Death and other litanies
by Debasis Mukhopadhyay
I want to go home, she said again, Home ... Home ... Home. Echoes brought paper cuts spinning in monochrome. The mist of Lima was then breaking open the ruby skin of crushed flowers lying on the morning roads and I picked up those scattered clumps thinking I would keep a log of your death. Then came the pigeons rolling with the silent waves of the soiled sea looking for my stray words. The shiny bits & chunks of laughter of school girls made me think that childhood was a glass jar now breaking into pieces of light. I sighed & smiled as their laughter spilled over. Walking past the park I heard one “I” saying to another “I”: “You”… “You”…. “You”…; so many “you”s and I could not even have the chance to call her You. I just happened to fall on my face hitting my head hard on the awaiting log of your fate.
The windswept pictures looked now under the darkroom safelight as amber as your father’s submerged hope. And there was light still clinging to the temporal scales of those pictures our immersed fingers were busy caressing under the stop bath of how-do-you-cope-with-it. Night in the alleys of Cusco does not spoil you with much sky than the narrowed eyes of your life. Did you ever know it when they handed you over to the good hands of hospice care? One afternoon, I can still see the sun was smiling over the pool of spilled cranberry flow as long as it didn’t find the blushing catheter bag hanging under your electric bed. I travelled with you as if just to keep a log of withering heights, damn, the more you laughed the more your eyes were what when the sky seeks the swan of mind. When I reached up to Machu Picchu, green was a better word for a desert of ruins, it had never meant hope.
“What is will”, you asked and the faces awaiting your will to will made a face. So you did ask again peering into their stare, “what is will without me”, and the hovering Hellenic faces could not see the fluttering wings of the butterflies you still could over the ruins. “But you…you are going to die … realize it now, will you Miss?” The white doctor draped in ocean blue came worried thrice a week to wake you up from your will to live. “I can’t… And how can I Doctor? The I is Another, but remains still the I. And so where is that You to whom I can say, the way you tell me, ‘You’re going to die of your own death’”? “Oh Miss, travel then, may be you can catch up with that missing You”, the echo filled the afternoon before fading into my log. You… You…. You… again many “you”s were casting their skin and I wondered now whether I could call her my missing you. “Tell me, is the mountain of seven colors really a seven color mountain”, you asked turning your head at me and I could hear the borborygmic geysers of red Altiplano rolling on the haze of what it is when it becomes a desert. “There ain’t no seven colors, no, no”, we all came out of the home of hospice care shaking our rumbling heads as though we were just upset with her quest for colors and not with her lust for life.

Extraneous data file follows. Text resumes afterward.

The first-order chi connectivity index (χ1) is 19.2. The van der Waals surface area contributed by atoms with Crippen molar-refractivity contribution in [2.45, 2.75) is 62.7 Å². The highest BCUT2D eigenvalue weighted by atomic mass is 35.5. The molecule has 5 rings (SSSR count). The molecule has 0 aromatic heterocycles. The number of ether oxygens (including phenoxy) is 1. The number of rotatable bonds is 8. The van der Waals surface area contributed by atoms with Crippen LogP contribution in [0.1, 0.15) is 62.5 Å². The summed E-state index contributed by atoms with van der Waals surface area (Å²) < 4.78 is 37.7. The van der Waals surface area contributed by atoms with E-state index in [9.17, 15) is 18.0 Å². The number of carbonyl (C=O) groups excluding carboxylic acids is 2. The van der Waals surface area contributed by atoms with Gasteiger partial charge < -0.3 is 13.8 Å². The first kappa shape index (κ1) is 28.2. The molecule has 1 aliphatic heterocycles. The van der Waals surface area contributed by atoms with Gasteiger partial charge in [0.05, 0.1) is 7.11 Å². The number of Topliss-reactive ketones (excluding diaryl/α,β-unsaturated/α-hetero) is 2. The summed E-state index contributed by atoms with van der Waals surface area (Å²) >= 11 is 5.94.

“But for the ocean of shadows of lake Titicaca where’s blue in this landlocked country”, I said showing you my pictures of the spinning clouds of silver over Copacabana. “True, no blue elsewhere in your ruby planet”, you said reeling with morphine & decadron, “but shadows keep wandering under those burning clouds, yes, I can imagine many of them chasing a fugue”. Your smile then unwound before me the falling shadows of the bombin hats of the Aymara & Quechua women and their ballads of russet dirt roads. “Mi Cholita”, said your Balkan friend locking you in her arms, “I can’t write your diary anymore. It aches to be tangled with all the ‘I’s of yours I transcribe in there. I become lonelier being with those ‘I’s of yours than I would be tomorrow without You. The more I perpetuate with my pen the words of your ‘I’s, the more I become like a blue shadow what the evening will recede into”. Shadow… Shadows of navigable sea of farness? What shadow when hope is so soiled in the body? I thought weaving the last words in the gloom of my log. Sun was filling the room then. In fact, sun was then making room for the shadow of hospice care. There was no blue in there either. Cinerarias alone were blooming as a prelude to the tolling bells of Poe in the scorching sun. “Sweetie”, you said to her in allegro agitato, “hold me, and hold me please close to the sun”.
Debasis Mukhopadhyay grew up in Calcutta, India and now lives in Montreal, Canada.He has a PhD in literary studies from Université Laval and extensive experience in language teaching & translation. He writes poetry in both Bengali & English. His debut collection of poetry in Bengali was published in 2005. His recent work has appeared and is forthcoming in Snapping Twig, Eunoia Review, and elsewhere.
Pieces Inspired by this Image
'The Barren Mother'
'Her Body, His Money, Their Child'